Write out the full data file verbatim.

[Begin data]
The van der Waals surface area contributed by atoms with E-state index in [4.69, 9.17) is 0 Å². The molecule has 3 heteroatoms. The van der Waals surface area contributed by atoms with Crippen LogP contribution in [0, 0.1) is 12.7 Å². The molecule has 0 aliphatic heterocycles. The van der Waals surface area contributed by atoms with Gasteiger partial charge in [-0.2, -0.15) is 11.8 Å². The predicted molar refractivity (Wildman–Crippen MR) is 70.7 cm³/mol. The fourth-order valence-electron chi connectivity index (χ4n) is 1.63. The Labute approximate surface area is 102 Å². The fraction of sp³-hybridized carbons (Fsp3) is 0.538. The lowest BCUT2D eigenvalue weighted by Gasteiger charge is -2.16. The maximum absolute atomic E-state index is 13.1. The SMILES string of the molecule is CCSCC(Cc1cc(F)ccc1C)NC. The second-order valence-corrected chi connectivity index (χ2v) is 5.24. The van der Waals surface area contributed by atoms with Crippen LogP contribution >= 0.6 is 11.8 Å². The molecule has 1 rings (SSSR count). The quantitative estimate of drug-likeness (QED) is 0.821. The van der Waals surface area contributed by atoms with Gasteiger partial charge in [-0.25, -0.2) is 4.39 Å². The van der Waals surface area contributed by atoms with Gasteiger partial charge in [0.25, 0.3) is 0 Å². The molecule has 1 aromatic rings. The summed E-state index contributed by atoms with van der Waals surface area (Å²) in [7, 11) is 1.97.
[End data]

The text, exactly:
The van der Waals surface area contributed by atoms with E-state index in [4.69, 9.17) is 0 Å². The molecule has 3 heteroatoms. The van der Waals surface area contributed by atoms with Crippen LogP contribution in [0, 0.1) is 12.7 Å². The molecule has 0 aliphatic heterocycles. The van der Waals surface area contributed by atoms with Gasteiger partial charge in [-0.2, -0.15) is 11.8 Å². The predicted molar refractivity (Wildman–Crippen MR) is 70.7 cm³/mol. The fourth-order valence-electron chi connectivity index (χ4n) is 1.63. The Labute approximate surface area is 102 Å². The fraction of sp³-hybridized carbons (Fsp3) is 0.538. The lowest BCUT2D eigenvalue weighted by Gasteiger charge is -2.16. The maximum absolute atomic E-state index is 13.1. The SMILES string of the molecule is CCSCC(Cc1cc(F)ccc1C)NC. The second-order valence-corrected chi connectivity index (χ2v) is 5.24. The van der Waals surface area contributed by atoms with Crippen LogP contribution >= 0.6 is 11.8 Å². The molecule has 1 rings (SSSR count). The quantitative estimate of drug-likeness (QED) is 0.821. The van der Waals surface area contributed by atoms with Gasteiger partial charge in [-0.25, -0.2) is 4.39 Å². The van der Waals surface area contributed by atoms with Gasteiger partial charge in [0.25, 0.3) is 0 Å². The molecule has 1 aromatic rings. The summed E-state index contributed by atoms with van der Waals surface area (Å²) in [7, 11) is 1.97.